Interestingly enough, when you search the NKJV for the word “stubble,” it appears 14 times in the Old Testament. This verse in Exodus 5 is the first time stubble is mentioned; then in most instances after this, it’s used as a descriptive outcome of God’s wrath. For instance, Isaiah 47:14 says, “Behold, they shall be as stubble, The fire shall burn them; They shall not deliver themselves From the power of the flame; It shall not be a coal to be warmed by, Nor a fire to sit before!” Or Jeremiah 13:24, “Therefore I will scatter them like stubble That passes away by the wind of the wilderness.” As God watched His people gather that stubble, I wonder if He was saying to them, “My children, the stubble you gather for the Egyptians is soon to be the Egyptians.”

15Then the officers of the children of Israel came and cried out to Pharaoh, saying, “Why are you dealing thus with your servants? 16There is no straw given to your servants, and they say to us, ‘Make brick!’ And indeed your servants are beaten, but the fault is in your own people.”

17But he said, “You are idle! Idle! Therefore you say, ‘Let us go and sacrifice to the Lord.’ 18Therefore go now and work; for no straw shall be given you, yet you shall deliver the quota of bricks.” 19And the officers of the children of Israel saw that they were in trouble after it was said, “You shall not reduce any bricks from your daily quota.”

This was definitely the reverse of what the Hebrew people expected, isn’t it? Not only did Pharaoh say no, he said, “Heck-no, no-way, nu-uh, forget it, and just for asking I’m going to make your lives even more miserable than they already are!” We all have days like this, don’t we?

20Then, as they came out from Pharaoh, they met Moses and Aaron who stood there to meet them. 21And they said to them, “Let the Lord look on you and judge, because you have made us abhorrent in the sight of Pharaoh and in the sight of his servants, to put a sword in their hand to kill us.”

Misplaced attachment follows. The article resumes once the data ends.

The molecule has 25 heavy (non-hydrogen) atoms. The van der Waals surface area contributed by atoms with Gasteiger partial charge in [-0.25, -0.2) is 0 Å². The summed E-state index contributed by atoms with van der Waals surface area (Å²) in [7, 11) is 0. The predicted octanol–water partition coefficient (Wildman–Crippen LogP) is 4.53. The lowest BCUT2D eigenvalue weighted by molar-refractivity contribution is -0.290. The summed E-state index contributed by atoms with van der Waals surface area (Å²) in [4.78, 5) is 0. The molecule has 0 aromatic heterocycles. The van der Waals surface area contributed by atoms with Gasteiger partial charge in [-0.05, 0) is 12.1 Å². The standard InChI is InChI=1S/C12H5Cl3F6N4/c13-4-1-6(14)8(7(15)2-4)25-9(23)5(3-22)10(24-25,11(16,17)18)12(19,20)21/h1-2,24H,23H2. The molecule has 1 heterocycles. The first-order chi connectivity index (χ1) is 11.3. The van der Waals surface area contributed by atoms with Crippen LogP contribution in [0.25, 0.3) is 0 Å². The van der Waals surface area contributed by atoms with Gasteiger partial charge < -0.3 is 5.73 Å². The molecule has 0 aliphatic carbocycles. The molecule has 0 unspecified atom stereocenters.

F.B. Meyer provides such an inspiring word when we feel as though the expectations imposed on our lives have doubled: “God’s way is to bring men to an end of themselves before He arises to their help. Our efforts to deliver ourselves only end in increasing our perplexities. The tale of bricks is doubled; the burdens augment; the strength of our purpose is broken; we are brought to the edge of despair. Probably this was the darkest hour in the life of the great leader. But from all the obloquy that was heaped on him, he took refuge in God. There is no other refuge for a limited man than ‘to return unto the Lord,’ (Ex 5:22). Return unto the Lord with your story of failure! Return unto Him for fresh instructions! Return unto Him with your appeal for His interposition! Be perfectly natural with your Heavenly Father! Humble yourself under His mighty hand! Even dare to reason with Him, saying: ‘Why!’ Then the Lord will say to you, as to Moses: ‘Now thou shalt see what I will do.’”

22So Moses returned to the Lord and said, “Lord, why have You brought trouble on this people? Why is it You have sent me? 23For since I came to Pharaoh to speak in Your name, he has done evil to this people; neither have You delivered Your people at all.”

The key phrase here is that “Moses returned to the Lord” (Exodus 5:22). Fellow believers, when the world lashes out at us, disappoints us, and discourages our efforts, we must take them to Christ. Moses knew that he could find refuge in the Lord. Psalm 9:9 tells us that “The Lord is a refuge for the oppressed, a stronghold in times of trouble” (NIV). We must cling to these words, especially when we are doing God’s work and the world tries to prevail. As we’re told in 2 Thessalonians 2:15, “brothers and sisters, stand firm and hold fast to the teachings” (NIV). I doubt millions of people are murmuring and complaining against you as they were with Moses, but regardless, remember to find refuge and hold fast to Him! Amen.